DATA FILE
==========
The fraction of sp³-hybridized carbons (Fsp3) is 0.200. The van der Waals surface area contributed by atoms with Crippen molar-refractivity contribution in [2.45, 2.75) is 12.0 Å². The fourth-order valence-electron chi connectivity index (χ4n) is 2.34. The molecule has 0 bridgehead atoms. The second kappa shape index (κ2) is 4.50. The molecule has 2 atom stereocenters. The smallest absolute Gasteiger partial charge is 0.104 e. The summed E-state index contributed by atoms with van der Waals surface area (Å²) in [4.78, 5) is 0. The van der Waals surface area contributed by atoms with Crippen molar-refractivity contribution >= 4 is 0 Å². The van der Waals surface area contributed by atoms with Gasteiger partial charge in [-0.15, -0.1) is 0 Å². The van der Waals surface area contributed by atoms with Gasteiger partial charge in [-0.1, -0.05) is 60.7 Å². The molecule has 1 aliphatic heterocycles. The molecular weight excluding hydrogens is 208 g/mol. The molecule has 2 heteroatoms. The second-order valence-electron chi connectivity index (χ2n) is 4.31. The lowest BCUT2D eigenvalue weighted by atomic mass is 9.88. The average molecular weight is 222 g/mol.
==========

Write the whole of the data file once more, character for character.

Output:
The fraction of sp³-hybridized carbons (Fsp3) is 0.200. The van der Waals surface area contributed by atoms with Crippen molar-refractivity contribution in [2.45, 2.75) is 12.0 Å². The fourth-order valence-electron chi connectivity index (χ4n) is 2.34. The molecule has 0 bridgehead atoms. The second kappa shape index (κ2) is 4.50. The molecule has 2 atom stereocenters. The smallest absolute Gasteiger partial charge is 0.104 e. The summed E-state index contributed by atoms with van der Waals surface area (Å²) in [4.78, 5) is 0. The van der Waals surface area contributed by atoms with Crippen molar-refractivity contribution >= 4 is 0 Å². The van der Waals surface area contributed by atoms with Gasteiger partial charge in [-0.15, -0.1) is 0 Å². The van der Waals surface area contributed by atoms with Gasteiger partial charge in [-0.1, -0.05) is 60.7 Å². The molecule has 1 aliphatic heterocycles. The molecular weight excluding hydrogens is 208 g/mol. The molecule has 2 heteroatoms. The second-order valence-electron chi connectivity index (χ2n) is 4.31. The lowest BCUT2D eigenvalue weighted by atomic mass is 9.88. The average molecular weight is 222 g/mol.